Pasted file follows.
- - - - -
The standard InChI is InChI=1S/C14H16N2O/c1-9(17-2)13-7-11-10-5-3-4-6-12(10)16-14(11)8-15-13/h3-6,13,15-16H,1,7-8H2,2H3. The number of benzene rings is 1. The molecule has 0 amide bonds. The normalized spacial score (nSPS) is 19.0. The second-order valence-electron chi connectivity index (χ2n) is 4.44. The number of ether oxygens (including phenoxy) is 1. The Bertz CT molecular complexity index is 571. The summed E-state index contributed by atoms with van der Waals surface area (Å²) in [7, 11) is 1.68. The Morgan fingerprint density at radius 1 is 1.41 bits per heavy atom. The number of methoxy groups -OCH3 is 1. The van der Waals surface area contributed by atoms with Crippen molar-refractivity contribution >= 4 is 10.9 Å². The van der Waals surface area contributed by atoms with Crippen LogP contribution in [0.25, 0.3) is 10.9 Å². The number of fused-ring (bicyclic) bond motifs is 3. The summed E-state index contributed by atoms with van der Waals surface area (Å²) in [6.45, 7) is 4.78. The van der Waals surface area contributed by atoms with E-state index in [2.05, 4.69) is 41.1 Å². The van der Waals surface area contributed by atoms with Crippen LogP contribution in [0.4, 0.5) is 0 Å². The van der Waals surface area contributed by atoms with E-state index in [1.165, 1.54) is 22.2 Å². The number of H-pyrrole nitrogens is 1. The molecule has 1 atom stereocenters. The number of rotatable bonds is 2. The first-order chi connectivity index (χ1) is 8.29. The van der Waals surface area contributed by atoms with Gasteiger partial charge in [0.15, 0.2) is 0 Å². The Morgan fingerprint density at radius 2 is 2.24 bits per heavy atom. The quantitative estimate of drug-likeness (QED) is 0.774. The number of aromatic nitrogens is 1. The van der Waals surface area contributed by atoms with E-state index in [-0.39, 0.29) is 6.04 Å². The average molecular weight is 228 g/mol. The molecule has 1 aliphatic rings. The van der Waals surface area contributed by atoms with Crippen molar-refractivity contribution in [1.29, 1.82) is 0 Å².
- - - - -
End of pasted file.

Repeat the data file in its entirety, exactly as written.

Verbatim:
The standard InChI is InChI=1S/C14H16N2O/c1-9(17-2)13-7-11-10-5-3-4-6-12(10)16-14(11)8-15-13/h3-6,13,15-16H,1,7-8H2,2H3. The number of benzene rings is 1. The molecule has 0 amide bonds. The normalized spacial score (nSPS) is 19.0. The second-order valence-electron chi connectivity index (χ2n) is 4.44. The number of ether oxygens (including phenoxy) is 1. The Bertz CT molecular complexity index is 571. The summed E-state index contributed by atoms with van der Waals surface area (Å²) in [7, 11) is 1.68. The Morgan fingerprint density at radius 1 is 1.41 bits per heavy atom. The number of methoxy groups -OCH3 is 1. The van der Waals surface area contributed by atoms with Crippen molar-refractivity contribution >= 4 is 10.9 Å². The van der Waals surface area contributed by atoms with Crippen LogP contribution in [0.25, 0.3) is 10.9 Å². The number of fused-ring (bicyclic) bond motifs is 3. The summed E-state index contributed by atoms with van der Waals surface area (Å²) in [6.45, 7) is 4.78. The van der Waals surface area contributed by atoms with E-state index in [2.05, 4.69) is 41.1 Å². The van der Waals surface area contributed by atoms with Crippen LogP contribution in [0.4, 0.5) is 0 Å². The van der Waals surface area contributed by atoms with E-state index in [1.165, 1.54) is 22.2 Å². The number of H-pyrrole nitrogens is 1. The molecule has 1 atom stereocenters. The number of rotatable bonds is 2. The first-order chi connectivity index (χ1) is 8.29. The van der Waals surface area contributed by atoms with Gasteiger partial charge in [0.15, 0.2) is 0 Å². The Morgan fingerprint density at radius 2 is 2.24 bits per heavy atom. The quantitative estimate of drug-likeness (QED) is 0.774. The number of aromatic nitrogens is 1. The van der Waals surface area contributed by atoms with E-state index in [-0.39, 0.29) is 6.04 Å². The average molecular weight is 228 g/mol. The molecule has 1 aliphatic rings. The van der Waals surface area contributed by atoms with Crippen molar-refractivity contribution in [1.29, 1.82) is 0 Å².